Nevins said he got no response for 10 days. Then Guccifer emailed him with instructions to set up a Dropbox account to receive data. Shortly afterward, Nevins said he was flooded with data hacked from the DCCC computers.
"I feel like things happened so fast, and I was chasing the buzz that I got all these documents and had almost an ‘Oh S--t’ moment where I realized I am a political insider with a ton of stolen documents on my computer, and if I don’t publish and the FBI does come by…1. my career is completely over and 2. I’m probably going to prison for a while too."
Nevins said he published several items based on the hacked information. He couldn’t be reached for comment on Friday.
The most prominent player in the release of the stolen emails was the hacktivist organization WikiLeaks, identified in the indictment as Organization 1. In late June 2016 -- after cybersecurity experts said the DNC hack was probably carried out by Russian intelligence -- WikiLeaks began asking Guccifer for the information, saying its distribution network could help heighten the impact of the document release. An email from WikiLeaks on July 6 said: "If you have anything Hillary related, we want it in the next two days" because the Democratic National Convention was about to start and divisive emails could hinder Clinton’s effort to unite the party.
On July 14th, Guccifer began instructing WikiLeaks how to access the hacked emails.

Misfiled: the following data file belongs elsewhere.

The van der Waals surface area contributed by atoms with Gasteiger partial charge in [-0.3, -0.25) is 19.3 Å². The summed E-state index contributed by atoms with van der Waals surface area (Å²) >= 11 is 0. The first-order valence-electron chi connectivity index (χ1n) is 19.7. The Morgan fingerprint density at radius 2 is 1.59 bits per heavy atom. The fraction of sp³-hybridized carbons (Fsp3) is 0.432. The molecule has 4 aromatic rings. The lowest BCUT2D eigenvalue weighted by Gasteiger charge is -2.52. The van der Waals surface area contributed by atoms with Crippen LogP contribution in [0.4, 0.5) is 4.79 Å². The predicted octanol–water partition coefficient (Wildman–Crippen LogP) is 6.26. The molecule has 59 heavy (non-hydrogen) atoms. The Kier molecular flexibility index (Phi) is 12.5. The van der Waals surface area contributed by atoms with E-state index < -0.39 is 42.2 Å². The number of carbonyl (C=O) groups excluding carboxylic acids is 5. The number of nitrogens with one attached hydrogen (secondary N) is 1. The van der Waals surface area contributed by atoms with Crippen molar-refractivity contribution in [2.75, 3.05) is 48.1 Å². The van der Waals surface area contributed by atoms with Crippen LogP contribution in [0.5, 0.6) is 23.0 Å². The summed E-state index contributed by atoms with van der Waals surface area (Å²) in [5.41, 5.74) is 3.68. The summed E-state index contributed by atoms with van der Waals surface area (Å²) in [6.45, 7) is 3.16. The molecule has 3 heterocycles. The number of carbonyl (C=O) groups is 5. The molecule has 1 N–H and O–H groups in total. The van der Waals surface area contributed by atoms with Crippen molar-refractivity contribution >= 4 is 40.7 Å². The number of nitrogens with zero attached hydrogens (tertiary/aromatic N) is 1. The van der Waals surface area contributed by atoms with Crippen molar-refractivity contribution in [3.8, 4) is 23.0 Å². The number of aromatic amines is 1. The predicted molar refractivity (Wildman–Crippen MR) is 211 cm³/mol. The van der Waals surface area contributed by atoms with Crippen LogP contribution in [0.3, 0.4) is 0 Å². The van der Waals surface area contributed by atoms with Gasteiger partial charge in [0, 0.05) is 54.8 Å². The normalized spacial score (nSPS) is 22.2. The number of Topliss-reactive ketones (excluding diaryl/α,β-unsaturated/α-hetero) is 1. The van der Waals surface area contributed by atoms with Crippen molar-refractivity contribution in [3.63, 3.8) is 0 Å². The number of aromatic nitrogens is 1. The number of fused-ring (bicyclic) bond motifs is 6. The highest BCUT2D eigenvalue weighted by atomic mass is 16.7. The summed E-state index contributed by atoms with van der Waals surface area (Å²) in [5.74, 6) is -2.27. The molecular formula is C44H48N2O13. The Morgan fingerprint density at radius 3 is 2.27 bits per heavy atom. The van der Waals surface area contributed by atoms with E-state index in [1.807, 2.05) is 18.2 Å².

WikiLeaks founder Julian Assange, who has worked for the Russian state media outlet Russia Today and has been living in exile in Ecuador’s embassy in London, has said his organization didn’t receive the emails from a Russian. WikiLeaks didn’t return a call or email requesting comment.
From October 7 through November 7, the day before the election, WikiLeaks released 33 tranches of stolen documents, according to the indictment, including damaging information about Clinton’s fundraising, speeches and intraparty squabbles. The barrage began shortly after an embarrassing disclosure about Trump, a 2005 recording from Access Hollywood in which he bragged about grabbing women and using his celebrity to make sexual conquests.
Donald Trump Jr. exulted over the email release, exchanging a handful of messages with WikiLeaks, via Twitter messages. His father crowed, too, telling supporters, "I love WikiLeaks." He referred to the group more than 130 times during the campaign’s final month.
©2018 Bloomberg L.P.